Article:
The melting of the Antarctic ice sheet can still be stopped


The melting of the Antarctic ice sheet can still be stopped

According to a recent study published in Nature Communications, it would still be possible to stop the melting of the Antarctic ice sheet. The study investigated the climatic dynamics affecting the rate at which West Antarctica's glaciers are retreating, revealing that decisive action to reduce global emissions in all likelihood can still prevent their final collapse in decades, and centuries, to come.

The West Antarctic ice cap, unlike the eastern one, does not in fact rest on the emerged lands of the continent, but is instead supported by the bedrock that lies below sea level. It is therefore susceptible to what scientists describe as marine ice sheet instability.

A phenomenon caused by the influx of hot water into the areas bordering the margins of the glacier, and which indicates the presence of a point of no return, beyond which the melting of the ice caused by climate change is destined to inexorably cause its collapse, independent, at that point, of climatic conditions.

Analyzing satellite data, the new study found significant differences in how the West Antarctic ice sheet has evolved since 2003, observing both a slowing in the pace of retreat in the Amundsen Marine Sector, an area of West Antarctica overlooking the Pacific Ocean, and an acceleration in the nearby marine sector of Bellingshausen, closer to the Antarctic peninsula.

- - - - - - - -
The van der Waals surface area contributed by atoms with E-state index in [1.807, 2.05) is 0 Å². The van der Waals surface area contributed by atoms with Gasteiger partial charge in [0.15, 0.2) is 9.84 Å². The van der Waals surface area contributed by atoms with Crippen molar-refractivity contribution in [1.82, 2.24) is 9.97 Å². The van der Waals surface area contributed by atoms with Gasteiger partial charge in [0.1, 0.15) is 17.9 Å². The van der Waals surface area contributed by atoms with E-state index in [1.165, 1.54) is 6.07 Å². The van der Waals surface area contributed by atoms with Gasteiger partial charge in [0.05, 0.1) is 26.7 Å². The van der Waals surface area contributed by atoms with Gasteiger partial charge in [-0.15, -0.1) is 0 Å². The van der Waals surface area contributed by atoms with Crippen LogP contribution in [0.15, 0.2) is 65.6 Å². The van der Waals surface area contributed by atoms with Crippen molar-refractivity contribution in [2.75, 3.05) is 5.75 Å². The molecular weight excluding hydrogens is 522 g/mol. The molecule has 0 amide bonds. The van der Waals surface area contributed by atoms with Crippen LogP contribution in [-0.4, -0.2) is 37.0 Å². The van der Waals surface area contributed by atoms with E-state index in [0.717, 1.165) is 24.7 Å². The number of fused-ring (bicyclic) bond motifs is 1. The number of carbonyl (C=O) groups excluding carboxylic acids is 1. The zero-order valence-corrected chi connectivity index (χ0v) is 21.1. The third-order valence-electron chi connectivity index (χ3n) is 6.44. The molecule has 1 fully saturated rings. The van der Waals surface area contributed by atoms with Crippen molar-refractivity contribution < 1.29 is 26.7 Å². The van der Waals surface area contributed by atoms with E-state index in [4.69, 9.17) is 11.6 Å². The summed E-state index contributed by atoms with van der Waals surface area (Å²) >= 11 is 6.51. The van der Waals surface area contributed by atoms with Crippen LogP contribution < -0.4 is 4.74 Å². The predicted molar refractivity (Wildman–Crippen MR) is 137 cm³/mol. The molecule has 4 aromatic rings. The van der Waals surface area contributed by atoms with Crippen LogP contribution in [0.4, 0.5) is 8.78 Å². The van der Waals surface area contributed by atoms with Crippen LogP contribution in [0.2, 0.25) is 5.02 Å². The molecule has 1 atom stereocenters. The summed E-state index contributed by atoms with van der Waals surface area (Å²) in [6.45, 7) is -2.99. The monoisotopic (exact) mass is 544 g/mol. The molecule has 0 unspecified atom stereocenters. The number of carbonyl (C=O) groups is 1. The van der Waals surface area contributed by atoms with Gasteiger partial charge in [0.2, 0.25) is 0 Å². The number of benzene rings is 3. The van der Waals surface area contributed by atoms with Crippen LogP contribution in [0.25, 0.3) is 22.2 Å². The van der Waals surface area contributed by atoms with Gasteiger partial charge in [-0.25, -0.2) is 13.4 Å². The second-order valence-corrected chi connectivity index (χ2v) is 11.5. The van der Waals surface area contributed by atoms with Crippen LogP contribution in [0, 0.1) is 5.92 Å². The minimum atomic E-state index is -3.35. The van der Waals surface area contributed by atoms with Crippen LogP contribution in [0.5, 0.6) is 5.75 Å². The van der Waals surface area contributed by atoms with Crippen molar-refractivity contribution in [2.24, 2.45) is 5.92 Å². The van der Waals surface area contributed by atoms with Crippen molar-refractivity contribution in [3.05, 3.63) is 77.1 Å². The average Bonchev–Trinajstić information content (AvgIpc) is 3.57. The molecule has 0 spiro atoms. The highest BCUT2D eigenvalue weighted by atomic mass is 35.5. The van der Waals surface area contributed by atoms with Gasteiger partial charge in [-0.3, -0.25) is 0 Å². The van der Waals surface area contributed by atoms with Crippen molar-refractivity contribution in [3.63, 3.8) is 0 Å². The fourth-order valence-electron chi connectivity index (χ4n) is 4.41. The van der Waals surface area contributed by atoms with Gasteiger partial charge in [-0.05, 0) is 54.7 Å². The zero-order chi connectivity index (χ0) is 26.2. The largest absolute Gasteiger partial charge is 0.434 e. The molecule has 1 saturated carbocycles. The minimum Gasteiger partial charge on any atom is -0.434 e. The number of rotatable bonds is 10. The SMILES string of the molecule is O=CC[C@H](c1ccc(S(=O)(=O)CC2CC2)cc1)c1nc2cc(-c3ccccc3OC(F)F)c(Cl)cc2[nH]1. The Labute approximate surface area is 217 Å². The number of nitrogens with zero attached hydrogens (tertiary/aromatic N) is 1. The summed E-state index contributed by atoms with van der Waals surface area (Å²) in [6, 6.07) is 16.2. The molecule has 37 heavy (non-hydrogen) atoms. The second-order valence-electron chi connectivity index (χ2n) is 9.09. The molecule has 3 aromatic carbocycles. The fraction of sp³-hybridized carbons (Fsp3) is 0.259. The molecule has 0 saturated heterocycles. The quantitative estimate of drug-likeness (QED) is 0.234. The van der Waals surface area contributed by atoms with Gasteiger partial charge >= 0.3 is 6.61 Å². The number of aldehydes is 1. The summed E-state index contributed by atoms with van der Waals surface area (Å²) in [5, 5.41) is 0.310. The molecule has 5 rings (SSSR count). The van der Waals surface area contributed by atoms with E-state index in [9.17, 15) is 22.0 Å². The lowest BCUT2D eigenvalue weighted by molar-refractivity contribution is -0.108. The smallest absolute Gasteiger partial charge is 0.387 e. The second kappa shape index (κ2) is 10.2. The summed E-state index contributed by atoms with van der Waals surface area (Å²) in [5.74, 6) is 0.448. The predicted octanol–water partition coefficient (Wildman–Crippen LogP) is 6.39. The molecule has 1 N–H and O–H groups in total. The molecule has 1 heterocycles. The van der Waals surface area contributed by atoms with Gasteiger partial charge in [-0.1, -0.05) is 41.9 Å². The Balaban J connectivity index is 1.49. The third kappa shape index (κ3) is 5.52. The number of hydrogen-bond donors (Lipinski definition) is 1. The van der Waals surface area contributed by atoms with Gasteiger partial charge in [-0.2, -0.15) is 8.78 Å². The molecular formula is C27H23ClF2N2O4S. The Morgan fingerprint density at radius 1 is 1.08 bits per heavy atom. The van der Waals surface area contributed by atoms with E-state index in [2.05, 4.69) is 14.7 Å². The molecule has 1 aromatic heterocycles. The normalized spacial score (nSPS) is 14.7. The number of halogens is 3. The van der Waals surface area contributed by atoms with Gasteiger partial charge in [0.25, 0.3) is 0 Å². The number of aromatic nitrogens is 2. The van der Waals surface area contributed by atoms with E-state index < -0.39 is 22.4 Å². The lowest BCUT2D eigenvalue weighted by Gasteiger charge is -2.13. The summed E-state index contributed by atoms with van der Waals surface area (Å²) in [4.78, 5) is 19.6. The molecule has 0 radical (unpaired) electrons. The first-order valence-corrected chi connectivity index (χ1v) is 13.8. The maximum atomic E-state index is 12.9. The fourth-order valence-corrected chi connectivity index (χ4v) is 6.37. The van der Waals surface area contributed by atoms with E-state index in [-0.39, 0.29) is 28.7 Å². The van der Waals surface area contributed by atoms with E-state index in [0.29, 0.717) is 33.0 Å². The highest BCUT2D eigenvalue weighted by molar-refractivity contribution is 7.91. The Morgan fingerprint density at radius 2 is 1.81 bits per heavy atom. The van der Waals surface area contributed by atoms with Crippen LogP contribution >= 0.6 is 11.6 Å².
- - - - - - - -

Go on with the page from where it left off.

The team, which involved researchers from the University of Cambridge, the University of Edinburgh and the University of Washington, explained: “Doubts remain about the extent to which ongoing climate change still drives ice losses along the entire coast of West Antarctica.

When the prevailing westerly winds are stronger, more of the deeper, warmer ocean water reaches the surface and increases the rate of ice melt. But between 2003 and 2015, off the Amundsen marine sector, the intensity of the prevailing westerly winds decreased, limiting the intrusion of deeper and warmer water, with a notable change in the corresponding behavior of glaciers across the region: a sharp reduction in the rate of melting and loss of ice mass.

This system is the key pattern of atmospheric circulation in the region and its location in the low-pressure center, near which the changes in the intensity of the winds are greater, it is typically found off the coast of the same name for most of the year.

Oceanic and atmospheric still really matter in West Antarctica. This means that the collapse of the ice sheet is not inevitable. Everything will depend on how the climate changes in the coming decades, on which we can have a positive influence by reducing greenhouse gas emissions."